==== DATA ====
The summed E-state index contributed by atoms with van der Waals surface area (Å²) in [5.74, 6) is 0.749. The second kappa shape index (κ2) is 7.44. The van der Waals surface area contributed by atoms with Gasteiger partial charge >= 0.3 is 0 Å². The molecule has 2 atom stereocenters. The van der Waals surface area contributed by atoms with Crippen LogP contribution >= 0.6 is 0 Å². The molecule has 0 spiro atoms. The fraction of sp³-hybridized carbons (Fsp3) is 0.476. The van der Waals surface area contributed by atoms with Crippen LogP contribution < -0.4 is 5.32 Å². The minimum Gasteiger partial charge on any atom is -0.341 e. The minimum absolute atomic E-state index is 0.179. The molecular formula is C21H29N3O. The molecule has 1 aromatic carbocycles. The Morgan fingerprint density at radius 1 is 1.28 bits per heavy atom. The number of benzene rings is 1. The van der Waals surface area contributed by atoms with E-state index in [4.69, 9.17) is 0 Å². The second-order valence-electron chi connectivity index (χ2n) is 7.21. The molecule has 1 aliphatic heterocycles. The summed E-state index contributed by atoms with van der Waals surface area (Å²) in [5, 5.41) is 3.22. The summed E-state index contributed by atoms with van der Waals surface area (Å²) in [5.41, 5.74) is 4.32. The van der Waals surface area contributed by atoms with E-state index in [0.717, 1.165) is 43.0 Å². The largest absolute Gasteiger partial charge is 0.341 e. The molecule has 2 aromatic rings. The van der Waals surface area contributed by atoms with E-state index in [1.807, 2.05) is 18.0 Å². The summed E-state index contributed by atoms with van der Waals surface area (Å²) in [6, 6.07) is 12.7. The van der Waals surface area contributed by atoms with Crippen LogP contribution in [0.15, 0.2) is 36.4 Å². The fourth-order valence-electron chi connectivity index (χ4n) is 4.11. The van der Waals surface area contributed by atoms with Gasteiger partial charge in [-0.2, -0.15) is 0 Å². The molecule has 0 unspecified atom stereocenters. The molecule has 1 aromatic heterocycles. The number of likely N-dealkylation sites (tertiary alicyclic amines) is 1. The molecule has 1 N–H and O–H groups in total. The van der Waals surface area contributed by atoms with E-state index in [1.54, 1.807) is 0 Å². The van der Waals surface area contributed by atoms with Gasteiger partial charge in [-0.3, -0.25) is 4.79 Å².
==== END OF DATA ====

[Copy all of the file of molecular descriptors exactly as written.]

The summed E-state index contributed by atoms with van der Waals surface area (Å²) in [5.74, 6) is 0.749. The second kappa shape index (κ2) is 7.44. The van der Waals surface area contributed by atoms with Gasteiger partial charge >= 0.3 is 0 Å². The molecule has 2 atom stereocenters. The van der Waals surface area contributed by atoms with Crippen LogP contribution >= 0.6 is 0 Å². The molecule has 0 spiro atoms. The fraction of sp³-hybridized carbons (Fsp3) is 0.476. The van der Waals surface area contributed by atoms with Crippen LogP contribution < -0.4 is 5.32 Å². The minimum Gasteiger partial charge on any atom is -0.341 e. The minimum absolute atomic E-state index is 0.179. The molecular formula is C21H29N3O. The molecule has 1 aromatic carbocycles. The Morgan fingerprint density at radius 1 is 1.28 bits per heavy atom. The number of benzene rings is 1. The van der Waals surface area contributed by atoms with E-state index in [4.69, 9.17) is 0 Å². The second-order valence-electron chi connectivity index (χ2n) is 7.21. The molecule has 1 aliphatic heterocycles. The summed E-state index contributed by atoms with van der Waals surface area (Å²) in [5, 5.41) is 3.22. The summed E-state index contributed by atoms with van der Waals surface area (Å²) in [5.41, 5.74) is 4.32. The van der Waals surface area contributed by atoms with E-state index in [0.717, 1.165) is 43.0 Å². The largest absolute Gasteiger partial charge is 0.341 e. The molecule has 2 aromatic rings. The van der Waals surface area contributed by atoms with E-state index in [1.807, 2.05) is 18.0 Å². The summed E-state index contributed by atoms with van der Waals surface area (Å²) in [6, 6.07) is 12.7. The van der Waals surface area contributed by atoms with Crippen LogP contribution in [0.15, 0.2) is 36.4 Å². The fourth-order valence-electron chi connectivity index (χ4n) is 4.11. The van der Waals surface area contributed by atoms with Gasteiger partial charge in [-0.2, -0.15) is 0 Å². The molecule has 0 unspecified atom stereocenters. The molecule has 1 aromatic heterocycles. The number of likely N-dealkylation sites (tertiary alicyclic amines) is 1. The molecule has 1 N–H and O–H groups in total. The van der Waals surface area contributed by atoms with E-state index in [1.54, 1.807) is 0 Å². The van der Waals surface area contributed by atoms with Gasteiger partial charge in [-0.3, -0.25) is 4.79 Å².